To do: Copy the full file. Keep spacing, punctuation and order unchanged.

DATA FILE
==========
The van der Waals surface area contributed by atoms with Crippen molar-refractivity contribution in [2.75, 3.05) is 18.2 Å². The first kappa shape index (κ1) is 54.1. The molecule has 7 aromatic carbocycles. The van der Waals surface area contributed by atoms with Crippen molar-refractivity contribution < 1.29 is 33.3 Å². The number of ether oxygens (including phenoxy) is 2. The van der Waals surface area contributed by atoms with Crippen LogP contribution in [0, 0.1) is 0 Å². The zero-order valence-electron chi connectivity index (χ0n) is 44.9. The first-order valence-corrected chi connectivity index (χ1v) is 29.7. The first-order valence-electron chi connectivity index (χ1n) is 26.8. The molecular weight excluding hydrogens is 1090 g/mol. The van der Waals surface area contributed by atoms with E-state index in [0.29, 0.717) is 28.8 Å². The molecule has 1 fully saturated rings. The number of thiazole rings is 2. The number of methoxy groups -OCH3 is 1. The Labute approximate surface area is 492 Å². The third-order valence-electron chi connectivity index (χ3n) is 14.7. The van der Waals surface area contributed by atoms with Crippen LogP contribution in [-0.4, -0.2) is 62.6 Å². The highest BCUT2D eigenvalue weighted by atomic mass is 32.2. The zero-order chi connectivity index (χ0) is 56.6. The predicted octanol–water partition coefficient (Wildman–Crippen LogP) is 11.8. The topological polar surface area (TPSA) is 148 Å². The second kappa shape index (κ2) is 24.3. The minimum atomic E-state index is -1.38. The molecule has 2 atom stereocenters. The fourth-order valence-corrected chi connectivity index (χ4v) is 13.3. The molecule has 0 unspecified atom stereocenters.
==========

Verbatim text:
The van der Waals surface area contributed by atoms with Crippen molar-refractivity contribution in [2.75, 3.05) is 18.2 Å². The first kappa shape index (κ1) is 54.1. The molecule has 7 aromatic carbocycles. The van der Waals surface area contributed by atoms with Crippen molar-refractivity contribution < 1.29 is 33.3 Å². The number of ether oxygens (including phenoxy) is 2. The van der Waals surface area contributed by atoms with Crippen LogP contribution in [0, 0.1) is 0 Å². The zero-order valence-electron chi connectivity index (χ0n) is 44.9. The first-order valence-corrected chi connectivity index (χ1v) is 29.7. The first-order valence-electron chi connectivity index (χ1n) is 26.8. The molecular weight excluding hydrogens is 1090 g/mol. The van der Waals surface area contributed by atoms with E-state index in [0.29, 0.717) is 28.8 Å². The molecule has 1 fully saturated rings. The number of thiazole rings is 2. The number of methoxy groups -OCH3 is 1. The Labute approximate surface area is 492 Å². The third-order valence-electron chi connectivity index (χ3n) is 14.7. The van der Waals surface area contributed by atoms with Crippen LogP contribution in [-0.4, -0.2) is 62.6 Å². The highest BCUT2D eigenvalue weighted by atomic mass is 32.2. The zero-order chi connectivity index (χ0) is 56.6. The predicted octanol–water partition coefficient (Wildman–Crippen LogP) is 11.8. The topological polar surface area (TPSA) is 148 Å². The second kappa shape index (κ2) is 24.3. The minimum atomic E-state index is -1.38. The molecule has 2 atom stereocenters. The fourth-order valence-corrected chi connectivity index (χ4v) is 13.3. The molecule has 0 unspecified atom stereocenters.